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The Compostable Conundrum

Campaigners and experts release landmark report outlining correct use of compostable packaging
Katie Hill - Editor-in-Chief, My Green Pod
The Compostable Conundrum

A landmark new report has been released to help inform the design industry and brand owners on the correct use of compostable materials as alternatives to plastic packaging.

Developed by international solutions organisation A Plastic Planet and supported by materials experts and academics, The Red & Green List is designed to provide guidance for a range of stakeholders including packaging designers, consumer goods industry, governments, retailers and businesses.

Packaging and food waste

With the government pledging to reduce the amount of food waste going to landfill by 20% within the next four years and increase the overall amount of food waste collected, the potential role compostable food packaging could play is clear – but has yet to be formally recognised.

The report calls for compostables to be used only when their end-of-life is designed to help bring food waste into the composting waste stream, stop soil pollution and to help regenerate soil for food production.

It is being released for consultation, with stakeholders encouraged to provide their feedback on its contents.

‘A vital step towards regenerating our damaged agricultural soils is recognising the role compostable packaging can play in restoring them. The scale of the soil health crisis is unprecedented, and presents a genuine threat to food security.

‘Once we understand this, it’s clear why compostable materials should be used to substitute plastic in certain product formats where we know they will be processed properly.’

Professor of Inorganic Chemistry at the University of Oxford

Polluted soils

The world’s soils are up to 23 times more polluted with plastic than its oceans, and intensive farming practices are further reducing soil fertility.

According to the FAO, some 33% of the Earth’s soils are already degraded and over 90% could be by 2050.

The report outlines how compostable materials can play a crucial role in improving soil health – when collected alongside food waste they can be turned into fertile composted biowaste.

However, when compostables are specified wrongly, they will fail to serve as a viable and sustainable replacement for plastic and create confusion, the report warns.

‘A like-for-like switch from plastic to compostable packaging across all packaging segments will not work, but understandably there is currently great confusion for packaging designers and brand managers. We wanted to clarify exactly why and when compostable packaging is a good solution.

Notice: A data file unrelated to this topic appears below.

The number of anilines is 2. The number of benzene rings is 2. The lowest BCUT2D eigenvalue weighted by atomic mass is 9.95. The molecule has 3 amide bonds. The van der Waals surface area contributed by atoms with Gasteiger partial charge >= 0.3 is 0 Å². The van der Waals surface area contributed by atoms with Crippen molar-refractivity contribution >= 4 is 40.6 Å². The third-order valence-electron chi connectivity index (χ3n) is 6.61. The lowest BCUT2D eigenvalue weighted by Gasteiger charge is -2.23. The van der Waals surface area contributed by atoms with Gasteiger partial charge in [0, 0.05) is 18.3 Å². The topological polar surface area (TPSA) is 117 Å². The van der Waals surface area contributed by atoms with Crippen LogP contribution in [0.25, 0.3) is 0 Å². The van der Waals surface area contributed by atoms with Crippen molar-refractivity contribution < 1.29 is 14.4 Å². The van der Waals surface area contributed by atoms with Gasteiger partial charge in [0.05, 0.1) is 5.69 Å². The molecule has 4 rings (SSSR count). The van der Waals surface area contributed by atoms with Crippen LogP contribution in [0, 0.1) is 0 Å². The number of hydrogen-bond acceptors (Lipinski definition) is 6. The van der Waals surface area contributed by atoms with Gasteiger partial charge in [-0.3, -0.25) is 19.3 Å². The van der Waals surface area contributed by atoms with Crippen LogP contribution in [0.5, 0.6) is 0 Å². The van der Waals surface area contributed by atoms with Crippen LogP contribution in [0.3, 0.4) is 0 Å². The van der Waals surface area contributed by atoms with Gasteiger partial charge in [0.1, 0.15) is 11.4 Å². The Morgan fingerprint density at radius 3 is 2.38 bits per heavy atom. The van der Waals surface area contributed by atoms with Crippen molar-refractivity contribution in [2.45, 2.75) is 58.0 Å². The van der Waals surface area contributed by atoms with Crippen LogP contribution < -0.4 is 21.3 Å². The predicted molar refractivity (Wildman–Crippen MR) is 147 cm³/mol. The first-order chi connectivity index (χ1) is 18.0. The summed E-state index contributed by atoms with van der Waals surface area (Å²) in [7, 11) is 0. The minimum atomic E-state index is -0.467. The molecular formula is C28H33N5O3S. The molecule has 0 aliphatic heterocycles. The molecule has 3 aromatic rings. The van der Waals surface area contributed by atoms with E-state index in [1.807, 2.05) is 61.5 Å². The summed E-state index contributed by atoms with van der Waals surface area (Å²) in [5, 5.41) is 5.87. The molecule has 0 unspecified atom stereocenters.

‘Generally, if it helps bring food waste into the food waste system – the composting system, then it’s a good use of a compostable solution. Teabags, ketchup sachets, and crisp packets for example will all be contaminated with food and it makes good sense to keep that food in the right waste stream.

‘On the flip side, no composter wants to be sent compostable packaging that really should be in a different waste stream – paper, for example. You’re not going to throw out your compostable clothes delivery bags with your food waste. It will just end up going to landfill or incineration. The feedstock of compostable biomaterials is limited and it is crazy for us to be using them wrongly, a waste of a valuable resource.

‘Compostables have a crucial role to play in ending the scourge of plastic, but only if they are used correctly. We created this report to help clear up the very understandable compostable conundrum so we keep our composting systems and our soils clear of plastic.’

A Plastic Planet co-founder

Food waste collections

The report’s release comes as the UK prepares to introduce separate food waste collections from households, businesses and organisations, which would see a 1.35 million tonnes increase in food waste collected by 2029.

The Environment Bill, which is currently being debated in Parliament, will see this implemented across the country by 2023.

However the government is yet to give clear guidance on the role compostable packaging will play.

Green and red list items

Green list items, where the compostable material can act as a bio-conduit for food waste without contaminating it, include carrier bags, fruit and vegetable stickers, and teabags.

Red list items identified included pallet shrink wrap, bottles, non-food packaging bags and clothing apparel and shoes packaging, as these are unlikely to be disposed of with food waste.

Campaigners believe a comprehensive list for when, where and how compostable materials should be implemented is vital in tackling the world’s waste crisis.

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